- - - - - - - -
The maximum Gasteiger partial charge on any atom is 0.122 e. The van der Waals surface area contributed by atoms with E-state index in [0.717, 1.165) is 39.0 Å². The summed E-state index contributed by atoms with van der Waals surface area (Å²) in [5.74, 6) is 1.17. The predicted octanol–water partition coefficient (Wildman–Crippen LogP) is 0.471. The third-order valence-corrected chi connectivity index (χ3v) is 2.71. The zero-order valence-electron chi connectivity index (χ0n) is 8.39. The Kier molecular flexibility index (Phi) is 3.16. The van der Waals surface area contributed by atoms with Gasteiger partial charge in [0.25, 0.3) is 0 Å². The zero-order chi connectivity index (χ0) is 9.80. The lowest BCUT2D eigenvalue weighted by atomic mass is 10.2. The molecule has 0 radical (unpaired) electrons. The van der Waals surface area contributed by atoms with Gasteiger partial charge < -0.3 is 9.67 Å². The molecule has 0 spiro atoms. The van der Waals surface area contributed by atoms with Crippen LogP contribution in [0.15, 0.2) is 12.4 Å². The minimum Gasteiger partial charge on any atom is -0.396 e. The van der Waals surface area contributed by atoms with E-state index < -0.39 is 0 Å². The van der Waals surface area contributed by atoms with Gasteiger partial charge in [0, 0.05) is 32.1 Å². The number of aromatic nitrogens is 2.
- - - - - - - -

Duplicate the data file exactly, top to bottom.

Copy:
The maximum Gasteiger partial charge on any atom is 0.122 e. The van der Waals surface area contributed by atoms with E-state index in [0.717, 1.165) is 39.0 Å². The summed E-state index contributed by atoms with van der Waals surface area (Å²) in [5.74, 6) is 1.17. The predicted octanol–water partition coefficient (Wildman–Crippen LogP) is 0.471. The third-order valence-corrected chi connectivity index (χ3v) is 2.71. The zero-order valence-electron chi connectivity index (χ0n) is 8.39. The Kier molecular flexibility index (Phi) is 3.16. The van der Waals surface area contributed by atoms with Gasteiger partial charge in [0.25, 0.3) is 0 Å². The zero-order chi connectivity index (χ0) is 9.80. The lowest BCUT2D eigenvalue weighted by atomic mass is 10.2. The molecule has 0 radical (unpaired) electrons. The van der Waals surface area contributed by atoms with Gasteiger partial charge < -0.3 is 9.67 Å². The molecule has 0 spiro atoms. The van der Waals surface area contributed by atoms with Crippen LogP contribution in [0.15, 0.2) is 12.4 Å². The minimum Gasteiger partial charge on any atom is -0.396 e. The van der Waals surface area contributed by atoms with E-state index < -0.39 is 0 Å². The van der Waals surface area contributed by atoms with Gasteiger partial charge in [0, 0.05) is 32.1 Å². The number of aromatic nitrogens is 2.